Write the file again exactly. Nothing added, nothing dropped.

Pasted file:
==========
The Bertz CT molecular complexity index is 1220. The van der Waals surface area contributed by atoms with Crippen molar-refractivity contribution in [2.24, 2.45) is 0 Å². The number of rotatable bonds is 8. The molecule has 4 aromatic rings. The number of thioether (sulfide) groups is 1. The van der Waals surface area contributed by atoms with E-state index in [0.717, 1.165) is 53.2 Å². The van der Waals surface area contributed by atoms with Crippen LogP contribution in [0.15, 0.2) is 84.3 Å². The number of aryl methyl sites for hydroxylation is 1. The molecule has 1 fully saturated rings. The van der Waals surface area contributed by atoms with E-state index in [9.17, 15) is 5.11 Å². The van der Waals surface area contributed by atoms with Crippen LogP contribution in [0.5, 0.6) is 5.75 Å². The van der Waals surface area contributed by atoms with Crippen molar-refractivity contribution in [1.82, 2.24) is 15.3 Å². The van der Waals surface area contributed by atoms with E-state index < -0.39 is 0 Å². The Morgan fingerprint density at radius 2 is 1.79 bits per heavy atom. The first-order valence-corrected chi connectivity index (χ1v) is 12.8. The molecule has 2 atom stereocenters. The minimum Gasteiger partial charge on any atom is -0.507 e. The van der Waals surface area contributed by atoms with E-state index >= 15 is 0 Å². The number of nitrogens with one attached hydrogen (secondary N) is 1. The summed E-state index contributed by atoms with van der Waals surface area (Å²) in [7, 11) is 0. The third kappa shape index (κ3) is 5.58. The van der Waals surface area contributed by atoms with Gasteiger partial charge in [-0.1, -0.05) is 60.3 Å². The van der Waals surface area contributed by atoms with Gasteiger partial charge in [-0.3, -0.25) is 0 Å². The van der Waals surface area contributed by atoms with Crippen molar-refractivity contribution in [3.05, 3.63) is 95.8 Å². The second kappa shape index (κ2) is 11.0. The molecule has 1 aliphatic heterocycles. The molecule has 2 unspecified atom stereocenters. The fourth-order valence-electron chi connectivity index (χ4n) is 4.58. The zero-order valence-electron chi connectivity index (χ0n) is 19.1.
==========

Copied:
The Bertz CT molecular complexity index is 1220. The van der Waals surface area contributed by atoms with Crippen molar-refractivity contribution in [2.24, 2.45) is 0 Å². The number of rotatable bonds is 8. The molecule has 4 aromatic rings. The number of thioether (sulfide) groups is 1. The van der Waals surface area contributed by atoms with E-state index in [0.717, 1.165) is 53.2 Å². The van der Waals surface area contributed by atoms with Crippen LogP contribution in [0.15, 0.2) is 84.3 Å². The number of aryl methyl sites for hydroxylation is 1. The molecule has 1 fully saturated rings. The van der Waals surface area contributed by atoms with E-state index in [9.17, 15) is 5.11 Å². The van der Waals surface area contributed by atoms with Crippen LogP contribution in [0.5, 0.6) is 5.75 Å². The van der Waals surface area contributed by atoms with Crippen molar-refractivity contribution in [1.82, 2.24) is 15.3 Å². The van der Waals surface area contributed by atoms with E-state index < -0.39 is 0 Å². The Morgan fingerprint density at radius 2 is 1.79 bits per heavy atom. The first-order valence-corrected chi connectivity index (χ1v) is 12.8. The molecule has 2 atom stereocenters. The minimum Gasteiger partial charge on any atom is -0.507 e. The van der Waals surface area contributed by atoms with E-state index >= 15 is 0 Å². The number of nitrogens with one attached hydrogen (secondary N) is 1. The summed E-state index contributed by atoms with van der Waals surface area (Å²) in [7, 11) is 0. The third kappa shape index (κ3) is 5.58. The van der Waals surface area contributed by atoms with Gasteiger partial charge in [-0.1, -0.05) is 60.3 Å². The van der Waals surface area contributed by atoms with Gasteiger partial charge in [-0.3, -0.25) is 0 Å². The van der Waals surface area contributed by atoms with Crippen molar-refractivity contribution in [3.05, 3.63) is 95.8 Å². The second kappa shape index (κ2) is 11.0. The molecule has 1 aliphatic heterocycles. The molecule has 2 unspecified atom stereocenters. The fourth-order valence-electron chi connectivity index (χ4n) is 4.58. The zero-order valence-electron chi connectivity index (χ0n) is 19.1.